Transcoding Voodoo

Discussion in 'CloneBD' started by mstrong, Sep 12, 2017.

  1. mstrong

    mstrong Active Member

    So, I have a question. How does transcoding work?

    When I convert a video file from it's native ISO (video stream VC1 and Audio TrueHD) to H265, how does it work? If the CPU usage isn't at 100% am I loosing quality? If I use my computer for other things and therefore use CPU, am I losing quality. In other words, I am assuming that the transcoding is not the same as capturing a stream of video from Netflix (via PlayOn for example) but more of a frame by frame capture of data. Or a manipulation of the ones and zeros that is dependent upon CPU usage (other than speed). Is this correct?

    Also, what are the benefits of H265 over H264? My understanding is the only difference between the too is that I will get a smaller file with H265. In other words, if I encode a video as both H264 and H265, the H264 will be larger than the H265 but everything else will be the same - no difference in quality. The reason I ask is that H265 is not supported by all players and I just transcoded a movie into H265 and it took 9 hours on a Core i7 3.0 GHz with 16 GB of RAM. Clone BD predicts only 45 minutes for H264. I have lots of videos to transcode and a small increase in files size is worth the faster transcoding time.
  2. Ch3vr0n

    Ch3vr0n Translator NL & Mod

    H265 when done right can produce a file upto 5x smaller at the same properties as H264. That's pretty much it, but it requires a very powerful system to do with very good hw acceleration. Your i7 may not be strong enough to do it in less than 9 hours. H264 on the other hand is widely supported among CPU's and GPU's and this less time.
  3. mstrong

    mstrong Active Member

    My file was about the same size as the original ISO. It doesn't appear to give me much bang for the increased transcoding time. Thoughts?
  4. Ch3vr0n

    Ch3vr0n Translator NL & Mod

    not really, i'm not very savvy into the technical details sorry.
  5. mstrong

    mstrong Active Member

    Can anyone else answer the more technical side of my first post?
  6. Ch3vr0n

    Ch3vr0n Translator NL & Mod

    Google can :p

    Sent from my Nexus 6P with Tapatalk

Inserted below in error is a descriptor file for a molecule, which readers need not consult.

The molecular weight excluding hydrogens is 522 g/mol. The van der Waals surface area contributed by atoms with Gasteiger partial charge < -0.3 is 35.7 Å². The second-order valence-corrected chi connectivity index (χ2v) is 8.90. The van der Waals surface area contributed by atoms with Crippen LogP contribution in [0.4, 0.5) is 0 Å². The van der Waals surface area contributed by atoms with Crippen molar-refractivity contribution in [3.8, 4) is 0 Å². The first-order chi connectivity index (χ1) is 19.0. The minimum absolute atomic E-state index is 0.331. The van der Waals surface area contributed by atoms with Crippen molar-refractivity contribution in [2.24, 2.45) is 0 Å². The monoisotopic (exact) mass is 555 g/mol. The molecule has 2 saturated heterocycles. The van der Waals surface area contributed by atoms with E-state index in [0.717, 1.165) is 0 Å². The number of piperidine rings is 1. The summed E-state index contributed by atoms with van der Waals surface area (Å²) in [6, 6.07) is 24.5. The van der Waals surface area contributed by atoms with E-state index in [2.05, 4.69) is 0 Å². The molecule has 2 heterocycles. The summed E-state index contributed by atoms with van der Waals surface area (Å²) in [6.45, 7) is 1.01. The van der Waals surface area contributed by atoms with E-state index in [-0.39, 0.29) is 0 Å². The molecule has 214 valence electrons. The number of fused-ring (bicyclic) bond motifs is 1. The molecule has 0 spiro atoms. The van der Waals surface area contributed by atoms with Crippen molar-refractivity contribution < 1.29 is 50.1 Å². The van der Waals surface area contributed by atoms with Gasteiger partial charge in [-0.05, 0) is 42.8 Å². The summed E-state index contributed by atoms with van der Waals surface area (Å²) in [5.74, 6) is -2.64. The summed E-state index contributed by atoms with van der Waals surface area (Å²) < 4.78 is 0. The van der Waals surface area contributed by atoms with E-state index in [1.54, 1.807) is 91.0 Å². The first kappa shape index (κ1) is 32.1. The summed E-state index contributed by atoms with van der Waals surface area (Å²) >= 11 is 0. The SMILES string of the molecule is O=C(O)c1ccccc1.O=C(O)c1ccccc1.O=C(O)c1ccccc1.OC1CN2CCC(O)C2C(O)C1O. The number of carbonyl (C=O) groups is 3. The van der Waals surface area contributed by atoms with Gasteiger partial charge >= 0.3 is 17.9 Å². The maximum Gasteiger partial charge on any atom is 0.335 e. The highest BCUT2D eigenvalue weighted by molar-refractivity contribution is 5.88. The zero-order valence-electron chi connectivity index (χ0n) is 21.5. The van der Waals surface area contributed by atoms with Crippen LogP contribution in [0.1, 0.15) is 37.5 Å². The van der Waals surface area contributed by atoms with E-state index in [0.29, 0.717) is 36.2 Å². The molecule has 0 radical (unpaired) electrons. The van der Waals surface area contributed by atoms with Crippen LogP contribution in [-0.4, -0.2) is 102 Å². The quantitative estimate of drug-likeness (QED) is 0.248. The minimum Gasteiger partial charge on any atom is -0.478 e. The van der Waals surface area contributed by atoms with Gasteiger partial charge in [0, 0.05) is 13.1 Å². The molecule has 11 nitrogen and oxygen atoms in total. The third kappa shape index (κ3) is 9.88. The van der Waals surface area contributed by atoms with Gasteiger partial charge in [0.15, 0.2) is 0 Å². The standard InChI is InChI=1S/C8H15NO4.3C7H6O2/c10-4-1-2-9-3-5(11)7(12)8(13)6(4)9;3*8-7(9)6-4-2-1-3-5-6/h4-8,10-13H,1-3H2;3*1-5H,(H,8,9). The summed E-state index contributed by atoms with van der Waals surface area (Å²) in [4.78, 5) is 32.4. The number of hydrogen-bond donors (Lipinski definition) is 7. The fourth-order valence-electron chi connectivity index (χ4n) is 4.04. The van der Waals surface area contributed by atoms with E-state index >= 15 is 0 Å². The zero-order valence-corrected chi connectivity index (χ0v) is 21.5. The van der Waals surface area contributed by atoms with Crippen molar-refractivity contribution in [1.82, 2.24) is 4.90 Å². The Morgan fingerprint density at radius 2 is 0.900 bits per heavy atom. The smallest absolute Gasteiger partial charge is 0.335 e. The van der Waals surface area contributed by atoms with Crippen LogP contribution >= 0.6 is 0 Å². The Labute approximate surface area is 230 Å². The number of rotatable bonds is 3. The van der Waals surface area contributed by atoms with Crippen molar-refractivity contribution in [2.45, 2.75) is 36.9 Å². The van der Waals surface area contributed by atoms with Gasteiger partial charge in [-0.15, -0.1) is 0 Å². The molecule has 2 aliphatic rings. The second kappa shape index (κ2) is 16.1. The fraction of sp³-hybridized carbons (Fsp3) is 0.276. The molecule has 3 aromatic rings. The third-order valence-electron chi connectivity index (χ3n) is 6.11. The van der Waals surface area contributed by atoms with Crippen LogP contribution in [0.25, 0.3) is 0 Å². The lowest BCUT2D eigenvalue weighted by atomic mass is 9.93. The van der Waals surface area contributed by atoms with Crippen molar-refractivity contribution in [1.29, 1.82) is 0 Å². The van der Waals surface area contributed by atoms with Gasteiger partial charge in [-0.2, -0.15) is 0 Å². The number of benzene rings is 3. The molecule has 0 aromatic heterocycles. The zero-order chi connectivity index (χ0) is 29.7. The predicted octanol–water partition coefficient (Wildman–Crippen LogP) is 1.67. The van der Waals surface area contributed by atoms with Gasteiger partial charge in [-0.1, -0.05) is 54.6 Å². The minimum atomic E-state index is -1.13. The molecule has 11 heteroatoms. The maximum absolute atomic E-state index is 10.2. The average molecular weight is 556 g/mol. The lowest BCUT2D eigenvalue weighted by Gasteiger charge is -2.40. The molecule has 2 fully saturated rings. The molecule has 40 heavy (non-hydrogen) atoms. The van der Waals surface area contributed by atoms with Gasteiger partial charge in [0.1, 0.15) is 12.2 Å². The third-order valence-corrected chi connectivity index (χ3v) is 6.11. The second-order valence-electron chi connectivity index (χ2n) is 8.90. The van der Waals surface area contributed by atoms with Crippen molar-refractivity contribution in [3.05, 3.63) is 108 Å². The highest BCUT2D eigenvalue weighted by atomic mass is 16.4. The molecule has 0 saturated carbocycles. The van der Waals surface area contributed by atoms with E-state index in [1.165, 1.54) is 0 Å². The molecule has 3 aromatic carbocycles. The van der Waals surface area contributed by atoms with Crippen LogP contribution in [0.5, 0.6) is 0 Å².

7. mstrong

    mstrong Active Member

    I am hoping for answers specific to CloneBD. :)
  8. Pete

    Pete Forum Admin Staff Member

    CloneBD reads the source, decodes it frame by frame and then reencodes the raw pictures using the selected codec/bitrate

    Nope. The quality is only defined by codec and bitrate.
    If the CPU isn't at 100%, something is holding it back - usually the source delivers the video too slow or the destination drive can't take the result fast enough, so the CPU gets bored.

    EXCEPT: if you're using nVidia hardware acceleration. Then the graphics adapter is doing all the hard work and the CPU - again - is bored.

    The speed depends severely on the quality settings (settings/video).
    h265 is insanely CPU hungry when setting higher quality levels. The actual quality difference is not so huge - more noticeable on very low bitrates.

    An nVidia card that supports HEVC (I believe anything from GeForce 9xx up) handles a full disc in less than an hour.

    No. CloneBD runs its threads with low priority, meaning - whatever application requires the CPU will get it and CloneBD will step back for that.
    That only affects the duration of the operation, nothing else. And only if those other applications really require CPU - the usual things you do, like word processing, internet, etc.... won't interfere at all.
    Absolutely no harm in using your computer normally while CloneBD is processing.

    A h.265 video can be roughly 50-65% the size of an h.264 video with similar quality (the "up to 5x" mentioned above, I assume, is a typo).

    Yes. And as you said: not all players support it (yet), though with 4K becoming more popular, h.265 is too.
    ErichV likes this.
  9. mstrong

    mstrong Active Member

    Awesome! Thank you!
  10. BrianG61UK

    BrianG61UK Well-Known Member

    As I understand it with CloneBD you tell it how big you want the output file so just changing the encoding setting from H.264 to H.265 will not produce a smaller file, rather a higher quality file. If you want a smaller file of around the same quality you not only need to change from H.264 to H.265 but also to tell it that you want a file that's about half the size of the one you got with H.264.

    Please correct me if I'm wrong.